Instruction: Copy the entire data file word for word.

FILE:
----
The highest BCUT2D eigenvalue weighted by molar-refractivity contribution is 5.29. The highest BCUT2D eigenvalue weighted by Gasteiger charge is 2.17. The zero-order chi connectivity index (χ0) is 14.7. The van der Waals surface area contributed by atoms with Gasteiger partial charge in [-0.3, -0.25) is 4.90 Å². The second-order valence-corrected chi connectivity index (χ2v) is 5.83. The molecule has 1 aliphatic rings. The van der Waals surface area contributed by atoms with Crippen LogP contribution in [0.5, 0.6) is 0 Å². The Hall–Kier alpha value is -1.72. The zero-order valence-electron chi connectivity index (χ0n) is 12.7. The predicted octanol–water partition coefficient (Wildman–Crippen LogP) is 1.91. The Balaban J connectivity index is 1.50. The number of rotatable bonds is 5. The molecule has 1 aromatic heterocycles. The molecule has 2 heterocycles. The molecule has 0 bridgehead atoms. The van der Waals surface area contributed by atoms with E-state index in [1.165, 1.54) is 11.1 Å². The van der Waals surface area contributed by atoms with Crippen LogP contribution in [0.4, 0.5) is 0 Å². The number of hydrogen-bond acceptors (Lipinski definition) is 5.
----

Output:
The highest BCUT2D eigenvalue weighted by molar-refractivity contribution is 5.29. The highest BCUT2D eigenvalue weighted by Gasteiger charge is 2.17. The zero-order chi connectivity index (χ0) is 14.7. The van der Waals surface area contributed by atoms with Gasteiger partial charge in [-0.3, -0.25) is 4.90 Å². The second-order valence-corrected chi connectivity index (χ2v) is 5.83. The molecule has 1 aliphatic rings. The van der Waals surface area contributed by atoms with Crippen LogP contribution in [0.5, 0.6) is 0 Å². The Hall–Kier alpha value is -1.72. The zero-order valence-electron chi connectivity index (χ0n) is 12.7. The predicted octanol–water partition coefficient (Wildman–Crippen LogP) is 1.91. The Balaban J connectivity index is 1.50. The number of rotatable bonds is 5. The molecule has 1 aromatic heterocycles. The molecule has 2 heterocycles. The molecule has 0 bridgehead atoms. The van der Waals surface area contributed by atoms with E-state index in [1.165, 1.54) is 11.1 Å². The van der Waals surface area contributed by atoms with Crippen LogP contribution in [0.4, 0.5) is 0 Å². The number of hydrogen-bond acceptors (Lipinski definition) is 5.